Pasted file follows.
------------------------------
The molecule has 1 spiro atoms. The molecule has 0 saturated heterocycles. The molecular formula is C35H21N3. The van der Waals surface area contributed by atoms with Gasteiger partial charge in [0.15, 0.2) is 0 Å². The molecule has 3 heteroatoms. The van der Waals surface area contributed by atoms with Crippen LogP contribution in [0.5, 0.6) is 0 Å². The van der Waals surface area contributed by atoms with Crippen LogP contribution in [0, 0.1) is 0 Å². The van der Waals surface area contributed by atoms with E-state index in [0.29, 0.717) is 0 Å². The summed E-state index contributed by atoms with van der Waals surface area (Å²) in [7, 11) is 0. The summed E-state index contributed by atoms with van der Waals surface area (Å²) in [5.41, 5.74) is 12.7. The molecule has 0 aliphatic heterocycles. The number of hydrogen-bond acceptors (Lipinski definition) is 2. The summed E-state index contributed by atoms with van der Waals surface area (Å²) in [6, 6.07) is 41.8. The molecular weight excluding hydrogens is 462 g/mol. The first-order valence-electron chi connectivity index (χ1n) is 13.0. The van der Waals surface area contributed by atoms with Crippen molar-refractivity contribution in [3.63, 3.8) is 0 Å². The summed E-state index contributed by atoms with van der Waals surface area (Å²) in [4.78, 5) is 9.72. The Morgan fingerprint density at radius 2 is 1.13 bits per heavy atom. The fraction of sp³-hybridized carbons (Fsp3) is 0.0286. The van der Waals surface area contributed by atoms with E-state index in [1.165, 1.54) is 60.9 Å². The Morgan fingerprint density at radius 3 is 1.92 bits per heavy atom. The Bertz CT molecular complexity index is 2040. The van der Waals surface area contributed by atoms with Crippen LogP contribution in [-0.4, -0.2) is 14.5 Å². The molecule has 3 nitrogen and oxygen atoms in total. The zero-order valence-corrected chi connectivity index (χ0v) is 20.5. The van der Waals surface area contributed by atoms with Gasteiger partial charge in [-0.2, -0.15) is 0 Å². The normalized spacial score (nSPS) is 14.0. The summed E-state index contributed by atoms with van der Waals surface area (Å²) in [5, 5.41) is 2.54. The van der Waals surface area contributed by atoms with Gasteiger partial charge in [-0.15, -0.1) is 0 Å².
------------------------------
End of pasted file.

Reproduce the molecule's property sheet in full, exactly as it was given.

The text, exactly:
The molecule has 1 spiro atoms. The molecule has 0 saturated heterocycles. The molecular formula is C35H21N3. The van der Waals surface area contributed by atoms with Gasteiger partial charge in [0.15, 0.2) is 0 Å². The molecule has 3 heteroatoms. The van der Waals surface area contributed by atoms with Crippen LogP contribution in [0.5, 0.6) is 0 Å². The van der Waals surface area contributed by atoms with Crippen LogP contribution in [0, 0.1) is 0 Å². The van der Waals surface area contributed by atoms with E-state index in [0.29, 0.717) is 0 Å². The summed E-state index contributed by atoms with van der Waals surface area (Å²) in [7, 11) is 0. The summed E-state index contributed by atoms with van der Waals surface area (Å²) in [5.41, 5.74) is 12.7. The molecule has 0 aliphatic heterocycles. The number of hydrogen-bond acceptors (Lipinski definition) is 2. The summed E-state index contributed by atoms with van der Waals surface area (Å²) in [6, 6.07) is 41.8. The molecular weight excluding hydrogens is 462 g/mol. The first-order valence-electron chi connectivity index (χ1n) is 13.0. The van der Waals surface area contributed by atoms with Crippen molar-refractivity contribution in [3.63, 3.8) is 0 Å². The summed E-state index contributed by atoms with van der Waals surface area (Å²) in [4.78, 5) is 9.72. The Morgan fingerprint density at radius 2 is 1.13 bits per heavy atom. The fraction of sp³-hybridized carbons (Fsp3) is 0.0286. The van der Waals surface area contributed by atoms with E-state index in [1.165, 1.54) is 60.9 Å². The Morgan fingerprint density at radius 3 is 1.92 bits per heavy atom. The Bertz CT molecular complexity index is 2040. The van der Waals surface area contributed by atoms with Crippen LogP contribution in [-0.4, -0.2) is 14.5 Å². The molecule has 3 nitrogen and oxygen atoms in total. The zero-order valence-corrected chi connectivity index (χ0v) is 20.5. The van der Waals surface area contributed by atoms with Gasteiger partial charge in [-0.2, -0.15) is 0 Å². The normalized spacial score (nSPS) is 14.0. The summed E-state index contributed by atoms with van der Waals surface area (Å²) in [5, 5.41) is 2.54. The van der Waals surface area contributed by atoms with Gasteiger partial charge in [-0.15, -0.1) is 0 Å².